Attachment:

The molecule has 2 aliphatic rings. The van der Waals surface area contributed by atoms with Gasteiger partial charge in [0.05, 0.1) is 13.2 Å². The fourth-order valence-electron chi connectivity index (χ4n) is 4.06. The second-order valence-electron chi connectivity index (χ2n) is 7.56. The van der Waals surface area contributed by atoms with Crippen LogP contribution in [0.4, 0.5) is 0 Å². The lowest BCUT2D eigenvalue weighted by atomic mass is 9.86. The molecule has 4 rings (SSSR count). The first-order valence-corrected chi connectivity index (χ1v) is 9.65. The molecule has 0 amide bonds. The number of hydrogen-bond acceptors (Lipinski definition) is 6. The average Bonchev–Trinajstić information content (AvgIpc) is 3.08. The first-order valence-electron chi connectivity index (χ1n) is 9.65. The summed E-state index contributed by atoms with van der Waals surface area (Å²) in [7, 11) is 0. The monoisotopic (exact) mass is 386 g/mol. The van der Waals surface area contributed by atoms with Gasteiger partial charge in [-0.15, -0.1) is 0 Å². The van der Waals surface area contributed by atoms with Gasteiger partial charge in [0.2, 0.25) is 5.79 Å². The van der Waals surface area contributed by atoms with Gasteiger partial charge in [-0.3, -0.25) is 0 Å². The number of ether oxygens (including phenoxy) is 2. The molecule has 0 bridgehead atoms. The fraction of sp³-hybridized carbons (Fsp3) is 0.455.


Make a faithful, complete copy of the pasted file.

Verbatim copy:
The molecule has 2 aliphatic rings. The van der Waals surface area contributed by atoms with Gasteiger partial charge in [0.05, 0.1) is 13.2 Å². The fourth-order valence-electron chi connectivity index (χ4n) is 4.06. The second-order valence-electron chi connectivity index (χ2n) is 7.56. The van der Waals surface area contributed by atoms with Crippen LogP contribution in [0.4, 0.5) is 0 Å². The lowest BCUT2D eigenvalue weighted by atomic mass is 9.86. The molecule has 4 rings (SSSR count). The first-order valence-corrected chi connectivity index (χ1v) is 9.65. The molecule has 0 amide bonds. The number of hydrogen-bond acceptors (Lipinski definition) is 6. The average Bonchev–Trinajstić information content (AvgIpc) is 3.08. The first-order valence-electron chi connectivity index (χ1n) is 9.65. The summed E-state index contributed by atoms with van der Waals surface area (Å²) in [7, 11) is 0. The monoisotopic (exact) mass is 386 g/mol. The van der Waals surface area contributed by atoms with Gasteiger partial charge in [-0.15, -0.1) is 0 Å². The van der Waals surface area contributed by atoms with Gasteiger partial charge in [0.2, 0.25) is 5.79 Å². The van der Waals surface area contributed by atoms with Gasteiger partial charge in [-0.3, -0.25) is 0 Å². The number of ether oxygens (including phenoxy) is 2. The molecule has 0 bridgehead atoms. The fraction of sp³-hybridized carbons (Fsp3) is 0.455.